Maine INBRE is supported by a grant from the National Institute of General Medical Sciences (NIGMS) at the National Institutes of Health (NIH) to the MDI Biological Laboratory, with James Coffman, Ph.D., as the Principal Investigator. The grant supports biomedical research by faculty and students at participating institutions through various means, including stipends, fellowships, salaries, research equipment, research supplies, travel to scientific meetings, renovation of laboratory space, and tuition. The grant also provides access to research equipment, software, and related services through Core facilities around the state.
Acknowledging INBRE and NIGMS Support
As a condition for accepting research support, either directly through a research award from the Maine INBRE Program or through the use of its Core Facilities or services, the beneficiaries are required to acknowledge the Maine INBRE grant in their scientific meeting abstracts, presentations and publications along with a disclaimer. This includes work done by INBRE-funded students.
To acknowledge NIH support, this language is suggested:
Research reported in this project was supported by an Institutional Development Award (IDeA) from the National Institute of General Medical Sciences of the National Institutes of Health under grant number P20GM103423.
It may also be appropriate to include:
Its contents are solely the responsibility of the authors and do not necessarily represent the official views of the NIH.
The NIGMS also recommends including this language, when appropriate:
The IDeA program builds research capacities in states that historically have had low levels of NIH funding by supporting basic, clinical and translational research; faculty development; and infrastructure improvements.
Core Facility users, as well as users of partner institution’s facilities or equipment that were funded by Maine INBRE, are required to acknowledge specific services and usage in a similar manner, even if their research is funded by other mechanisms.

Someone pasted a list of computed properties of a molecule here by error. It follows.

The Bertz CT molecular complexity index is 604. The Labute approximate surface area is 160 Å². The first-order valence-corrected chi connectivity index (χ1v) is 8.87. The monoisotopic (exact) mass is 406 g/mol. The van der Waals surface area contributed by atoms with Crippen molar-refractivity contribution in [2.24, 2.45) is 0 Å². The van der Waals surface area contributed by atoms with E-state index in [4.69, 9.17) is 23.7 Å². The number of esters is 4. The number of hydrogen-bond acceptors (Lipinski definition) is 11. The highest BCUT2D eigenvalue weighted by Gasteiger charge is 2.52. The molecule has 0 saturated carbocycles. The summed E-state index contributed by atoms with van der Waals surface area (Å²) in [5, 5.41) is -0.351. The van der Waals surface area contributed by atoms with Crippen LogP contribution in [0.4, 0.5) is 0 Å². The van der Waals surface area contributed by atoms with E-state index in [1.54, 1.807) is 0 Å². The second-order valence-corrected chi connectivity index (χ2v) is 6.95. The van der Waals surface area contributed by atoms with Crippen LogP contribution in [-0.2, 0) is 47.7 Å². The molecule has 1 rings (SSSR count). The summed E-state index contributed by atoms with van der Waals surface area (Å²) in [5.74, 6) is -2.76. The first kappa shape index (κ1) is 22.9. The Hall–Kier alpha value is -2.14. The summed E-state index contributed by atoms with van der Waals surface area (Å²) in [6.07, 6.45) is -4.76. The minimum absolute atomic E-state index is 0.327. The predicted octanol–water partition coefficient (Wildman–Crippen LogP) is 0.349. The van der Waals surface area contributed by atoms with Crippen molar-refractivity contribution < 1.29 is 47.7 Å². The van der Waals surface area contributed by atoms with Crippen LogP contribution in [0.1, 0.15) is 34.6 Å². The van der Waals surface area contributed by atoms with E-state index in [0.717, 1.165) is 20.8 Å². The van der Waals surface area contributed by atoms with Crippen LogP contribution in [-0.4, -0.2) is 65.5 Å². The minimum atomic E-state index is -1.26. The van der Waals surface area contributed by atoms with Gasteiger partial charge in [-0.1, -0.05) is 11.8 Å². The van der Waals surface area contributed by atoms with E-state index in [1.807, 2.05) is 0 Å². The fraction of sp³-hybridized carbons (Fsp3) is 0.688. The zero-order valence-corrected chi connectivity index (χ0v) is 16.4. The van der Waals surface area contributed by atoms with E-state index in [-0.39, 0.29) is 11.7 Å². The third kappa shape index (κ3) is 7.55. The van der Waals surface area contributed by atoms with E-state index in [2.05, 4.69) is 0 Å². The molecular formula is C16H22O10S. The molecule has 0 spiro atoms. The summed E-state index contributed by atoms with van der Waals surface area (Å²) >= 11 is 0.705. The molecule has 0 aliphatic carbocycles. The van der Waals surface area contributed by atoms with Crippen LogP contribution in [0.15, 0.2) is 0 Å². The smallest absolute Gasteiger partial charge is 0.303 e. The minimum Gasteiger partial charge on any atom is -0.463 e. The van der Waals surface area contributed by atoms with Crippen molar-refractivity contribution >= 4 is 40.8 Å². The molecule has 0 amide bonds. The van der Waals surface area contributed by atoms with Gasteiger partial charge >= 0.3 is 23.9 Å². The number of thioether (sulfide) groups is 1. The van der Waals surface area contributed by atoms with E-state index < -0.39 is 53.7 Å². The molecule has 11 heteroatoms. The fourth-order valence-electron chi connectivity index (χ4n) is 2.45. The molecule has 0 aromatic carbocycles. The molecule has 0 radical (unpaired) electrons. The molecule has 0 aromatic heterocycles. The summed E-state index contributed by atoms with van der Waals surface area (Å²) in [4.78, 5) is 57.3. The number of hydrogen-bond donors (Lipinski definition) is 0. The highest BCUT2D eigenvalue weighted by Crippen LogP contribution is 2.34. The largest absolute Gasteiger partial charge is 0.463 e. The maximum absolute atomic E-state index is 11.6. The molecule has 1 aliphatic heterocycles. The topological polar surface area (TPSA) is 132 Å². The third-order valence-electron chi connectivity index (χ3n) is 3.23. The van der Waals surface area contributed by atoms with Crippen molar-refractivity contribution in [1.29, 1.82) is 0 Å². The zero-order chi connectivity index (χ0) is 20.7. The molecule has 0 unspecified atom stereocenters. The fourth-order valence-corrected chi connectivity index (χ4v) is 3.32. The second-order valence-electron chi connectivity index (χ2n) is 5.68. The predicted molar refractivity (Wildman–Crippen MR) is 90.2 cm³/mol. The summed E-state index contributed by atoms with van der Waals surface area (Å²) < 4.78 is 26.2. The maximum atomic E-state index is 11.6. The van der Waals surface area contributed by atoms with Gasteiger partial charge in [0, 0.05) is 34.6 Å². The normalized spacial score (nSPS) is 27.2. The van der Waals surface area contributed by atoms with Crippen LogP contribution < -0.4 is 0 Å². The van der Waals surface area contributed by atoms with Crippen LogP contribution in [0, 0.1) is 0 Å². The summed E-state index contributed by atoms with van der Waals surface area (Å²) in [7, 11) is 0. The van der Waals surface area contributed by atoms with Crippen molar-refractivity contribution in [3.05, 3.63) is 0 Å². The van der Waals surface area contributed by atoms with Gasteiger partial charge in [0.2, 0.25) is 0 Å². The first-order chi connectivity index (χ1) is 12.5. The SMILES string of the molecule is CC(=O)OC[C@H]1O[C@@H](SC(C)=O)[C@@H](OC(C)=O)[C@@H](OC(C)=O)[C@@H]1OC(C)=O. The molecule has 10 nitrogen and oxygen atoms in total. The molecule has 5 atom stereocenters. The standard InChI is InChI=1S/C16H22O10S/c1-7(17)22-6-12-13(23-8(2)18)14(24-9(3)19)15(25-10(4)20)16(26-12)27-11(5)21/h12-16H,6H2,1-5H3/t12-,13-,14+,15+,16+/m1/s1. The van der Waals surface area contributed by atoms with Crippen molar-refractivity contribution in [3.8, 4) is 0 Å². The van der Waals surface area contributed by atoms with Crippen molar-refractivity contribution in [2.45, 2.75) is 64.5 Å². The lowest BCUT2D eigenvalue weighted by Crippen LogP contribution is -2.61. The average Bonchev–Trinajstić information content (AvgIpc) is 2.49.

Complying with NIH Public Access Policy
The NIH also requires that all scientists comply with the NIH Public Access Policy. This policy ensures that the public has access to the published results of NIH-funded research. It requires scientists to submit to PubMed Central, upon acceptance for publication, an electronic version of the final peer-reviewed manuscript resulting from research supported, in whole or in part, with direct costs from NIH, including the use of Core Facilities or other facilities funded by NIH grants. To help advance science and improve human health, the policy requires that these papers are accessible to the public on PubMed Central no later than 12 months after publication. A valid PMCID# reflects successful submission to PubMed Central.
All such abstracts and publications are reported using their PMCID# to the NIH in our Annual Progress Report, which is due in February each year.
Submitting Journal Articles to PubMed Central
The NIH Public Access Policy website provides instructions and tools to assist in submitting publications to PubMed Central and complying with the policy.
There are various ways for authors to ensure the paper is submitted to PMC. The method of submittal is dependent on the journal that is publishing the article. Some journals submit automatically to PMC and some don’t. The NIH publishes a list of the status of various journals. If the journal is listed here, then the PMID to PMCID happens without any other author involvement. This is where it gets confusing. If the journal doesn’t automatically submit to PMC, some journals may submit to PMC IF the author cites NIH grant support in their article. At this point, the author has the control and responsibility to make sure the paper is submitted to PMC by determining the best method for their journal.
Each institution that has INBRE-funded equipment or Core services should develop a plan for placing signage on/near the equipment to assist in educating those that use the equipment about the citing requirements and the need to submit related papers to PubMed Central.
Failure to comply with the above requirements may result in delay of financial support by NIH until qualifying publications are in compliance.